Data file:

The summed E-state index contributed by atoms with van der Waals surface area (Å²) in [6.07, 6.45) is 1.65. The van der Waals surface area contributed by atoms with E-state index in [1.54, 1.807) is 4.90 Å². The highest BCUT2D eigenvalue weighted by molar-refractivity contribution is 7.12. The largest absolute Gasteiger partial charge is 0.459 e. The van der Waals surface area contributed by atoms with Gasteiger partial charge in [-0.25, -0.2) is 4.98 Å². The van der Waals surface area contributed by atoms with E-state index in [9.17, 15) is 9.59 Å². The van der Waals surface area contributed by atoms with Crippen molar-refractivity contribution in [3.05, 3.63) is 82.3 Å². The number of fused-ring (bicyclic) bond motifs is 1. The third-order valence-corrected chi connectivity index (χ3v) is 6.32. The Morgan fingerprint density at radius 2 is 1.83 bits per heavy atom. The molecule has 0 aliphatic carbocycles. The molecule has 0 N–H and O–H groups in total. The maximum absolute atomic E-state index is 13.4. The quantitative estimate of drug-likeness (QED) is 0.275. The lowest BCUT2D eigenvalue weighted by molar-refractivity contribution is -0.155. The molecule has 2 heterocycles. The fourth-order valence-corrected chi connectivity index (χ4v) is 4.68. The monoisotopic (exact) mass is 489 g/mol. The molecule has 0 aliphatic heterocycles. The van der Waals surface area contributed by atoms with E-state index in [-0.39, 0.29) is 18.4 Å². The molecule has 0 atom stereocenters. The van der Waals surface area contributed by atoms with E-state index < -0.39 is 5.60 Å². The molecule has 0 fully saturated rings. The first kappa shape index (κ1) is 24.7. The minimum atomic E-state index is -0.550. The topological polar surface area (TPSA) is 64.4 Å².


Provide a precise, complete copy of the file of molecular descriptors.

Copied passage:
The summed E-state index contributed by atoms with van der Waals surface area (Å²) in [6.07, 6.45) is 1.65. The van der Waals surface area contributed by atoms with E-state index in [1.54, 1.807) is 4.90 Å². The highest BCUT2D eigenvalue weighted by molar-refractivity contribution is 7.12. The largest absolute Gasteiger partial charge is 0.459 e. The van der Waals surface area contributed by atoms with Gasteiger partial charge in [-0.25, -0.2) is 4.98 Å². The van der Waals surface area contributed by atoms with E-state index in [9.17, 15) is 9.59 Å². The van der Waals surface area contributed by atoms with Crippen molar-refractivity contribution in [3.05, 3.63) is 82.3 Å². The number of fused-ring (bicyclic) bond motifs is 1. The third-order valence-corrected chi connectivity index (χ3v) is 6.32. The Morgan fingerprint density at radius 2 is 1.83 bits per heavy atom. The molecule has 0 aliphatic carbocycles. The molecule has 0 N–H and O–H groups in total. The maximum absolute atomic E-state index is 13.4. The quantitative estimate of drug-likeness (QED) is 0.275. The lowest BCUT2D eigenvalue weighted by molar-refractivity contribution is -0.155. The molecule has 2 heterocycles. The fourth-order valence-corrected chi connectivity index (χ4v) is 4.68. The monoisotopic (exact) mass is 489 g/mol. The molecule has 0 aliphatic heterocycles. The van der Waals surface area contributed by atoms with E-state index in [-0.39, 0.29) is 18.4 Å². The molecule has 0 atom stereocenters. The van der Waals surface area contributed by atoms with E-state index < -0.39 is 5.60 Å². The molecule has 0 fully saturated rings. The first kappa shape index (κ1) is 24.7. The minimum atomic E-state index is -0.550. The topological polar surface area (TPSA) is 64.4 Å².